"The temperature In that region
sometimes falls to 56 degrees below
zero, but a natural system of hot wa
ter heating, free of cost, was Just
the thing for truck gardening near
the Arctic Circle, where potatoes have
a market value of 25 cents and other
vegetables bring prices in proportion.
"The Karshner farm occupies a flat
area with a convenient slant toward
the south. Hot water oozing out ot
the ground, forms three small
streams which empty Into the nearby
river. Tho warm spring extends
over a distance of about a mile, and,
as the owner sa'ys, the heat must be
felt to bo believed. He goes on to
say that the place has a climate of
its own, for often there is no frost
when it Is freezing everywhere else.
"This hot water farmer has seven
ty hens and six pigs. He claims that
his crop of potatoes this year will
average over 300 bushels to the acre.
Tobacco grows finely and tomatoes
are a success. Squashes or various
kinds are grown, some of -them
weighing as much as fifty pounds.
Not content with that, Karshner gets
$1 apiece for his muskiuelons."
AKRAU) TO 311X1) HIS KMIM.OY-
A young man enters the service of
a wholesale manufacturing concern.
The superintendent informs him that
if he takes an Interest in the business
the business will take an interest in
him. After the boy has become ac
quainted with the routine of his of
fice work he begins to look round him
i little. During the busy hours he
steps Into the shipping-room or the
salesroom and gives a little assistance
here and there. He is permitted to
do this for a day or two, but before
long a man steps up to him, and
says: "What are you doing Here; it
the boss wants to hire any more help,
let him do so. Don't you understand
that you are probably taking the
bread and butter away from some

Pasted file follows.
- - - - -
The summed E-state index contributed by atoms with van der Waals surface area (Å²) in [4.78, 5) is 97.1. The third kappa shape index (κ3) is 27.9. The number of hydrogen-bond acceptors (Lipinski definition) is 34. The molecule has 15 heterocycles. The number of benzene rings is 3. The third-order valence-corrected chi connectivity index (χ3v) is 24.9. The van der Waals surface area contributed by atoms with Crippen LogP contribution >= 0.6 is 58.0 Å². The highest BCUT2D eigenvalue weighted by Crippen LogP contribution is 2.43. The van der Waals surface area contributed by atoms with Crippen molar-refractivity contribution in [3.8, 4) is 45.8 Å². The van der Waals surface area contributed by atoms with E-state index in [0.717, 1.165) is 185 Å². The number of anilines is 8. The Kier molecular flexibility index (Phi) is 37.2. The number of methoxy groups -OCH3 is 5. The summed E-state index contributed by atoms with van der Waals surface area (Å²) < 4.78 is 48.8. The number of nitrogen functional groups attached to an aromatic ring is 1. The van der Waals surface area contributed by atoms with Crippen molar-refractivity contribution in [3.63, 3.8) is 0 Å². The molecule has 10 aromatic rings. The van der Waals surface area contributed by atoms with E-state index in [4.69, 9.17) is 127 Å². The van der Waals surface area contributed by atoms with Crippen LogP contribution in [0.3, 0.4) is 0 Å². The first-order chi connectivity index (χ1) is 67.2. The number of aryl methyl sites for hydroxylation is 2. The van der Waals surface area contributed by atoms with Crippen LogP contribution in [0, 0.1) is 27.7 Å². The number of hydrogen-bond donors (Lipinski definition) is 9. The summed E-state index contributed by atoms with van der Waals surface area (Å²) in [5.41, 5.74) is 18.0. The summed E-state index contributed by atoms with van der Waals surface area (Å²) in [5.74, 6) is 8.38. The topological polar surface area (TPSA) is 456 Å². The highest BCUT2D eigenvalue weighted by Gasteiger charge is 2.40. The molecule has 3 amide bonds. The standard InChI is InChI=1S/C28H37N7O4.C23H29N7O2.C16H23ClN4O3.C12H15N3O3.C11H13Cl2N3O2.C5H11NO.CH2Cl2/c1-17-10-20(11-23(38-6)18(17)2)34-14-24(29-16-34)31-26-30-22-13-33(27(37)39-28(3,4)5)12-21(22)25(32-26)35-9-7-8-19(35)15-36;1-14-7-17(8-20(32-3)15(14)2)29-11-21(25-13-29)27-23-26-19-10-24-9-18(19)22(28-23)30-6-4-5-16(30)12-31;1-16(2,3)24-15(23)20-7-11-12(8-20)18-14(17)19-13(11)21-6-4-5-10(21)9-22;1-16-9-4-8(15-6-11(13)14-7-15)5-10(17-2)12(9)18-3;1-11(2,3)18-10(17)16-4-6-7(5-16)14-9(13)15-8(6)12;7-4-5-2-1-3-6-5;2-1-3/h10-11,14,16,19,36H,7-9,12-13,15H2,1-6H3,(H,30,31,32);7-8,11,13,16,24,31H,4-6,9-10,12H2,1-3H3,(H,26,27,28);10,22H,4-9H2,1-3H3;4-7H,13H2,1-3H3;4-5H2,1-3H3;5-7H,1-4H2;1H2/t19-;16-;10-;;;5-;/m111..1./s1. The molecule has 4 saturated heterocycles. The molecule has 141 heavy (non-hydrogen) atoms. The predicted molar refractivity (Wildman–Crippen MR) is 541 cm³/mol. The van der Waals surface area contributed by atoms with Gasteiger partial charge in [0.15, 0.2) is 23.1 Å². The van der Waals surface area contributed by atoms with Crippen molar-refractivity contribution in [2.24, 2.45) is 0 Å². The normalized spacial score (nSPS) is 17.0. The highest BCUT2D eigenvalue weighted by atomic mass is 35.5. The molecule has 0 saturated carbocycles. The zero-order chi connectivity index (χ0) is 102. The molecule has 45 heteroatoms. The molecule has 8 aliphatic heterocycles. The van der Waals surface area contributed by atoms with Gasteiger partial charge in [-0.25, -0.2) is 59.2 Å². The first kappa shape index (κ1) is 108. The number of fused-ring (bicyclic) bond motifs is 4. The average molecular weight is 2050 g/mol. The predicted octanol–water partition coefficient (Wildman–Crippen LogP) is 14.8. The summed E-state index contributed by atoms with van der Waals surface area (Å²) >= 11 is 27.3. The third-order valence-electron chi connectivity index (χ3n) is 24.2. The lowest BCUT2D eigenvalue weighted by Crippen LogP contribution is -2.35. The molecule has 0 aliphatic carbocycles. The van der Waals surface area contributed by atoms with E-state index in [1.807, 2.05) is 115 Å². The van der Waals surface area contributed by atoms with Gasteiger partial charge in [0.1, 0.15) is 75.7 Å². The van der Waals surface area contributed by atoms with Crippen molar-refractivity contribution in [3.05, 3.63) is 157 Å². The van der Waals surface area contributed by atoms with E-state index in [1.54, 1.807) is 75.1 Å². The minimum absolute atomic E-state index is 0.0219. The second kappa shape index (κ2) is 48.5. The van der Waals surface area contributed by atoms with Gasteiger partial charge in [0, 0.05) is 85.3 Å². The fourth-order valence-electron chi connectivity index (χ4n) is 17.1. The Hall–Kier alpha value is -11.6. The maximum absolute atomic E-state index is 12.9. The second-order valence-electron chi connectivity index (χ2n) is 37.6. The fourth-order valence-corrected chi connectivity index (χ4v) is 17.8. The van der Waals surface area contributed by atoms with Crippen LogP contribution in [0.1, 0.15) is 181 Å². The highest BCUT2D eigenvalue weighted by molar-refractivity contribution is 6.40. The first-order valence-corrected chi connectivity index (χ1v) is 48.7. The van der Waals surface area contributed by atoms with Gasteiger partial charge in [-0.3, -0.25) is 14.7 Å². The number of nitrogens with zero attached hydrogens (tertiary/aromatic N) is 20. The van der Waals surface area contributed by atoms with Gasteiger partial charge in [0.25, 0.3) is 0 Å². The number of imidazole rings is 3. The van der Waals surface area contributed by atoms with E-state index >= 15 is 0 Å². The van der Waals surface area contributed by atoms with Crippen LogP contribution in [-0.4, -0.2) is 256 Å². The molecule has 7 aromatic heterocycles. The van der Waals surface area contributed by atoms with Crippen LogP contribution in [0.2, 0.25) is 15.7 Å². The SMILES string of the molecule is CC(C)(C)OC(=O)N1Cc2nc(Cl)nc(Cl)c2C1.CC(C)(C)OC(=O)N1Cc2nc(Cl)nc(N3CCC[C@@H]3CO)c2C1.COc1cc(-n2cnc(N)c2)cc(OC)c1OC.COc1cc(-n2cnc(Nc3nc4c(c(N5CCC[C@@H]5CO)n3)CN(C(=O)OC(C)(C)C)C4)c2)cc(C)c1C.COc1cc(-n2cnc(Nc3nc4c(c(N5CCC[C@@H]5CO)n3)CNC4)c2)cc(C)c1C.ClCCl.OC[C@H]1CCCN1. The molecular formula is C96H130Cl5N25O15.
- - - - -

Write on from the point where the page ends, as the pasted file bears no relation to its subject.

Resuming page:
hard-up fellow, who is out of em
ployment and who would be likely to
get a job if you would stay where
you belong? Go back to the office
and attend to your ow.n business, or
the union will get after you." The
boy suddenly awakes to the situation
He has to choose between the slurs
of his fellows and what he considers
to be his duty to his employers. He
is a good-natured young fellow and
his companions soon carry him off
his feet. Later, when the boss asks
him why he does not take more in
terest in the business, he tells his
story, and only too often the superin
tendent is compelled to leave him to
his fate, for the business is found to
be permeated with this spirit from
cellar to ground. Atlantic.
TUN XOR3IAL ATTITL'DK TOWARD
G. Lowes Dickinson, in the Atlan
i"1 for May, says: The normal attitude
of men towards death seems to be
one of inattention or evasion. They
do not trouble about it; they do not
want to trouble about it; and' they
resent its being called to their no
tice. -n this point the late Freder
ick Myers used to tell a story which
I have always thought very illuminat
ing. In conversation after dinner he
was pressing on his host the unwel
come question, what he thought
would happen after death. After
many evasions and much recalcit
rancy, the reluctant admission was
extorted: "Of course, if you press
me, I believe that we shall all enter
into eternal bliss; but I wish you
wouldn't talk about such disagree
able subjects." This I believe is ty
pical of the normal mood of most
men. They don't want to be wor
ried; and though probably, if the
question were pressed, they would ob
ject to the idea of extinction, they can
hardly be said to desire immortality.
Even at the point of death, it would
seem, this attitude is often main
tained. The Limit.
Grandpa was chatting amicably
with his little granddaughter, who
was snugly ensconced on his knee.
"What makes your hair so white,
grandpa?" the little miss queried.
"I am very old, my dear; I was In
the ark," replied the old 'un, with a
painful disregard of the truth.
"Oh, you are Noah?"
"Are you Shem, them?"
"No, I am not Shem."
"Are you Ham?"
"Then," said the kid, who was fast
nearlng the limit of her Biblical
knowledge, "you must be Japhet."
A negative reply was given to
this query also, for the ancient liar
inwardly wondered what the out
come would be.
"But, grandpa, if you are not
Noah, or Shem, or Ham, or Japhet,
you must be a beast." Illustrated
St. Yves Is Beaten by Alfred Slirubb.
Afred Shrubb, the English middle
distance runner beat Henri St. Yves,
the Frenchman in a 15-mile race at
American League Park Saturday
without difficulty. Shrubb gained a
lap at the end of the fourth mile and
steadily gained throughout the re
mainder of the race, finishing a lap
and three-quarters ahead of his op
ponent. The winner's time for the
15 miles was one hour 26 minutes
and half a second.
AND THEN HIMSELF
Young Dartmouth Graduate Takes
Miss Helen Mardcn's Life.
Northampton, Mass., April 29.
Helen Ayer Marden, of Somervllle,
Mass., a senior at Smith Collcgo and
one of the most popular young
women of her class, was shot on the
college campus this morning by her
rejected suitor, Porter MacDougal